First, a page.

Low FODMAP Hot and Sour Shrimp Lo Mein
The first time I made this dish I experienced (committed) operator error. I was merrily making the dish, finished it, took a taste and my taste buds and brain experienced a disconnect. In my haste I had expected “sweet and sour” flavors, which this is decidedly not. As the title clearly states, this dish of Low FODMAP Hot and Sour Shrimp Lo Mein highlights hot, spicy flavors along with sour. As silly a statement as this may be, make sure you know what you are making and expecting! You have to like and want hot AND sour.
My low FODMAP version is based upon one from Nina Simonds book, Asian Noodles, which I adore and refer to often. Her original recipe used a fair amount of red onion and garlic, so I have re-worked that aspect. She also used snow peas, and you could, as long as you keep it to 5 pods (16 g) per serving, but I had broccoli around, so that’s what I used. Certainly something green helps the dish visually.
Plan Ahead – Go Asian Ingredient Shopping!
Read the recipe through before beginning. (You always do, don’t you?) You need a few items that you might not have in your pantry such as extra-wide Asian rice noodles (I used the 1 cm wide ones, but you could choose thinner), Chinese black vinegar and rice wine, water chestnuts and the like. Although, I promise you that with these items at hand you will be able to whip up low FODMAP meals when inspiration – or a hankering for Asian food – strikes. So go shopping! PS: the dish would be gluten-free as well if you make sure to use gluten-free soy sauce.
Speaking of soy, you might enjoy our article, Are Soy Sauce & Tamari Low FODMAP?
And you might also like our Low FODMAP Sichuan Noodles and Shrimp Salad, Low FODMAP Asian Tofu Noodle Papaya Salad, Low FODMAP Asian Steak & Noodle Salad with Mint & Peanuts and our Garlicky Peanut Sauce, which IS low FODMAP! We show you how to get maximum garlic flavor into your recipes while staying with low FODMAP diet protocol. Click on the recipe link to learn all about it.
Low FODMAP Hot and Sour Shrimp Lo Mein
Now you can have restaurant style low mein at home AND it will be low FODMAP!
- 1 ½ pounds (680 g) medium shrimp (60/70 per pound), peeled and deveined, patted dry
- 3 tablespoons Chinese rice wine
- 1 ½ tablespoons minced ginger
- 2 teaspoons toasted sesame oil
Hot & Sour Sauce:
Noodles & Vegetables:
- 8- ounces (225 g) wide Asian rice noodles
- 3 tablespoons Garlic-Infused Oil, made with vegetable oil, or purchased equivalent, divided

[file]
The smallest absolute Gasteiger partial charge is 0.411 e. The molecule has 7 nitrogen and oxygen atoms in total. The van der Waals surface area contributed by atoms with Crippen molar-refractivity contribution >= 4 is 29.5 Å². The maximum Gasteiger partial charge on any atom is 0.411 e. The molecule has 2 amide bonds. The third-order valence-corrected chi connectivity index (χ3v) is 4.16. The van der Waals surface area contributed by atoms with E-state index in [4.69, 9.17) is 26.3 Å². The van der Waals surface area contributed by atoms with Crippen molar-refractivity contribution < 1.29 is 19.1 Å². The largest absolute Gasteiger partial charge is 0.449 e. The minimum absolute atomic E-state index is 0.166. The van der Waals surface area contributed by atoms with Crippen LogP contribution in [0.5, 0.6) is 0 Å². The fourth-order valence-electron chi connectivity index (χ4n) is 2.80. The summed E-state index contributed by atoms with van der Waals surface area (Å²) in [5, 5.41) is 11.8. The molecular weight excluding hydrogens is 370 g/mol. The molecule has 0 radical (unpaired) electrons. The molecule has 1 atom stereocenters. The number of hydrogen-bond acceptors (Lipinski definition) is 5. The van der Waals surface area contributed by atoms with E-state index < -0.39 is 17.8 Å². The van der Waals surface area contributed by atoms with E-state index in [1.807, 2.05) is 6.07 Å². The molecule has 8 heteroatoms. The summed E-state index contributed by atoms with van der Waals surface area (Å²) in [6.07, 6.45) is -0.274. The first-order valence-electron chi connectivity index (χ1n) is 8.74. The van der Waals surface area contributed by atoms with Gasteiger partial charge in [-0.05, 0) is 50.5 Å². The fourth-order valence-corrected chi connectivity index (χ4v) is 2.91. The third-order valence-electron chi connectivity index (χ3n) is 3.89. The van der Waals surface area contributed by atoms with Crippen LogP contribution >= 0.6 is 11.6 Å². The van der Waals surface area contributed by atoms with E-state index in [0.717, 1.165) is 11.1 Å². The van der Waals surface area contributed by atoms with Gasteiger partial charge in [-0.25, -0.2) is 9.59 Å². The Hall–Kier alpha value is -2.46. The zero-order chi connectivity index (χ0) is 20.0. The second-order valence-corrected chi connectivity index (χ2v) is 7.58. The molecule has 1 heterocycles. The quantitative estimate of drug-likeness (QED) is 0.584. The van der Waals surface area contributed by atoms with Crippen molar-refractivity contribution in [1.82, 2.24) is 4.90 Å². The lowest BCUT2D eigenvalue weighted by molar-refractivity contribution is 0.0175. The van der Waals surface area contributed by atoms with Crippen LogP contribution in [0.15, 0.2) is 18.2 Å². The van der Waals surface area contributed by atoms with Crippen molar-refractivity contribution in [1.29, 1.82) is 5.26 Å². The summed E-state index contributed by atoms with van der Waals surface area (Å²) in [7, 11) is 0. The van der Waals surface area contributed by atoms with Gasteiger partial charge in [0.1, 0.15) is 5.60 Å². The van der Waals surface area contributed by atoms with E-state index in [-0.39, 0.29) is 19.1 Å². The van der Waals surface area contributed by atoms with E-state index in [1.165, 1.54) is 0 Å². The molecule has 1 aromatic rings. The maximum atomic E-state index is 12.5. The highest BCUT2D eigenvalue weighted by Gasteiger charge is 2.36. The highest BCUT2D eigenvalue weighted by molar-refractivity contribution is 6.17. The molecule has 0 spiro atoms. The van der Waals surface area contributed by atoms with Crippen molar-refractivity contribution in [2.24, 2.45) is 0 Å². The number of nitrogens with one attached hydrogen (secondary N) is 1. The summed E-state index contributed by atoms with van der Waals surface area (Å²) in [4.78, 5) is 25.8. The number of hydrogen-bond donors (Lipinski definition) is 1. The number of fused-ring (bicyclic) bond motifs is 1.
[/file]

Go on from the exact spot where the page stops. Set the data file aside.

- ½ cup (32 g) chopped scallions, green parts only
- 1 teaspoon sambal oelek; make sure it does not contain garlic
- 1, 8- ounce can (230 g) sliced water chestnuts, drained well (drained weight is 5 ounces/140 g)
- 6- ounces (170 g) small broccoli florets
- For the Shrimp: Combine the shrimp, rice wine, minced ginger and toasted sesame oil in a non-reactive bowl and toss to coat well. Marinate at least 10 minutes while you prep the rest of the dish.
- Make the Hot & Sour Sauce: Whisk together the soy sauce, vinegar, rice wine, sugar and sesame oil in a mixing bowl until sugar dissolves. In a small bowl, add about a tablespoon of the stock to the cornstarch and whisk together to make a slurry. Whisk the remaining stock into the mixing bowl with the sauce ingredients, reserving the cornstarch slurry to the side.
- For the Noodles & Vegetables: Bring a large pot of salted water to a boil. Add the noodles and stir when well to distribute in the water. Cover. Remove from heat and allow to sit for about 6 to 8 minutes, or until al dente, stirring often to prevent sticking. Drain and rinse under cool water right in the colander; set aside.
- Finish the Dish: Heat a wok or large, heavy skillet over medium-high heat and add half of the oil until shimmering. Add the shrimp and stir-fry just until they turn pink and opaque. Remove from wok and set aside. Wipe out wok. Reheat wok again over medium-high heat and add remaining oil until shimmering. Add scallions and sambal and stir-fry for about 30 seconds, then add the water chestnuts and broccoli and stir-fry for about 1 minute. The veggies should be coated with the sambal and just beginning to cook. Add the sauce, whisk in the cornstarch slurry, adjust heat bringing to a simmer and cook until sauce thickens and becomes glossy. Add noodles and shrimp and toss to coat until heated through. Serve immediately.
- Don't be afraid of buying frozen shrimp. Even most of the "fresh" shrimp you see in the seafood case has been previously frozen. The ingredient list should be free of any preservatives.
All nutritional information is based on third-party calculations and should be considered estimates. Actual nutritional content will vary with brands used, measuring methods, portion sizes and more. For a more detailed explanation, please read our article Understanding The Nutrition Panel Within Our Recipes.